Both Veracel and Eka have made commitments to local communities by recruiting, educating and training operators and a wide range of other workers at the mill. While the young people of Bahia are not growing six meters per year like the eucalyptus trees of Veracel, their intellectual growth and skills to run complex bleaching and pulping processes are developing fast.

Veracel's Professional Training Center, located in nearby Eunapolis and Belmonte, was created to teach approximately 2000 of the 5900 people from the region who participate in professional training. The courses were established by the company in partnership with the state government, FIEB, and local city governments. Trained manpower has already supported construction, and now the operating phases of the mill.



At the training center, there are 16 school rooms, 30 welding workstations and workbenches for mechanical assembly, instrumentation, and electro-mechanical work, all used to teach new professionals skills for activities required during the construction, mill assembly, and industrial and forestry operations of the Veracel project. There are now 10,000 direct and indirect job opportunities available.

According to Eka Bahia's Pablo Wiedenbrug, "In concert with Veracel's focus on local people, we have recruited and trained over 20 people for key operator positions and many people for other jobs. Individuals who were picking papaya in plantations, pumping gas, or doing odd jobs are now operators and skilled workers at the chemical island. After 18 months of intensive education and training, they are doing remarkably well."

Continues Wiedenbrug, "The operators should be very proud of the example they are setting for the next generation of managers and workers at sophisticated industrial plants around the world. And just like the Eucalyptus forests, they are home grown."

Gueron summarizes the partnership success in this way: "Social responsibility, along with economic efficiency and environmental protection, comprise the base of sustainability that grounds the existence and operational posture of the company's partners and hence Veracel itself."


Martin Koepenick of Innova International, Atlanta, Georgia, USA has written about the paper and allied industries for more than 20 years. Contact him by email at, or by phone at +1 404 303-9183.




* Why Veracel developed long-term partnerships to help operate its new pulp mill

* How the chemicals island is central to mill operations

* Why Veracel is making social investments to develop and sustain local communities


* "Veracel: The Wait is Over," by L. Perecin and R. Mercante, Solutions!, October 2005. To access this article, type the following product code in the search field on 050CTSO45. Or call TAPPI Member Connection at 1800 332-8686 (US); 1 800 446-9431 (Canada); +1770 446 1400 (International).

* "Veracel completes the circle," by Olle Alsholm, Solutions!, March 2006, pp. 32-34.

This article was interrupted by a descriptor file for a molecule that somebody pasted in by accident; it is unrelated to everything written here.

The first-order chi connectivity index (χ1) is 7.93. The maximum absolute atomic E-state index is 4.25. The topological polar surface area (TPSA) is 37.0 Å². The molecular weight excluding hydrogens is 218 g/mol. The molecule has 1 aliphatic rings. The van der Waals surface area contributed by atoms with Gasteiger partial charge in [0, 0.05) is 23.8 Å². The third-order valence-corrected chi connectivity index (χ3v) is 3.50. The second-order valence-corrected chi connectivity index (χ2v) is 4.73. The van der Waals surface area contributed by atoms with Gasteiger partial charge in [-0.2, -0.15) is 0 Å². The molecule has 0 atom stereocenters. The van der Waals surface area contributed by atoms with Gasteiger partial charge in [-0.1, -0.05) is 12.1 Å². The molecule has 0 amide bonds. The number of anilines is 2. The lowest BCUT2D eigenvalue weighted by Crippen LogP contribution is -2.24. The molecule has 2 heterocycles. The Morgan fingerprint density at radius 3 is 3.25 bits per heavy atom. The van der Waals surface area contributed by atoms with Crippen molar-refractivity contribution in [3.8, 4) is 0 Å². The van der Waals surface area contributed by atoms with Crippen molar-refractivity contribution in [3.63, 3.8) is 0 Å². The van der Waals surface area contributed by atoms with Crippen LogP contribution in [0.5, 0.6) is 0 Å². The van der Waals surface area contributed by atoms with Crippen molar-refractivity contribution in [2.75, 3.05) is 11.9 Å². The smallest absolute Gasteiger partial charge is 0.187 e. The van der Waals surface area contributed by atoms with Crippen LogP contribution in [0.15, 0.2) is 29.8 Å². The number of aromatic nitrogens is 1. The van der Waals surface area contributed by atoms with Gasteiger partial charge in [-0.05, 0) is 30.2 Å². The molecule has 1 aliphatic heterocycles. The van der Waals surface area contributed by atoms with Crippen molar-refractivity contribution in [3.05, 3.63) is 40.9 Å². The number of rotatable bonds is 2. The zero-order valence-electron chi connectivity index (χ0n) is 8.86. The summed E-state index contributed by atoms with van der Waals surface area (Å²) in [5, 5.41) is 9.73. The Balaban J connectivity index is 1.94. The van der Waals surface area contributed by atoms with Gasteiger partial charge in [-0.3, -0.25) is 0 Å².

"When Juliano Oliveira was 11, he had several jobs. He always helped others and me. But we had nothing. Now that he's at Eka, he has his own home, a wife, and he's making my life better, too," says his grandmother, who raised him.

She adds, "Most of my neighbors don't know how to read or write. They have no chance. But people who know Juliano works at Eka admire him."

Juliano lights up when he reveals that his income is 12 times what he earned at his last job. Working in transportation logistics, he has the desire to continue to develop his skills.

Says Juliano, "Five years from now I will reach a new level, because Eka is a prosperous company. I will keep growing."




Aracruz Celulose is the world's leading producer of bleached eucalyptus pulp for the paper industry. One of Brazil's largest exporters, its pulp is destined for the production of high value-added printing and writing, tissue, and specialty papers. It owns about 255,000 hectares of eucalyptus plantations intermingled with approximately 136,000 hectares of native reserves. The company's operations extend into the states of Espirito Santo, Bahia, Minas Gerais, and Rio Grande do Sul and its annual pulp production is about three million metric tons. With the addition of 450,000 metric tons from its share of the Veracel pulp production, Aracruz will be responsible for 30% of the worldwide supply of bleached eucalyptus pulp.

Stora Enso owns paper manufacturing facilities in Europe, Asia, and the United States. It produces 16.4 million metric tons per year of paper products as well as 7.7 million cubic meters of solid wood products. The company employs 45,000 persons in 40 countries on five continents. In 2004, its sales totaled EUR 12.4 billion. The 450,000 metric tons of pulp it will receive from its stake in Veracel will be sent to Stora Enso manufacturing plants in Europe and Asia for the production of high value-added printing and writing and specialty papers.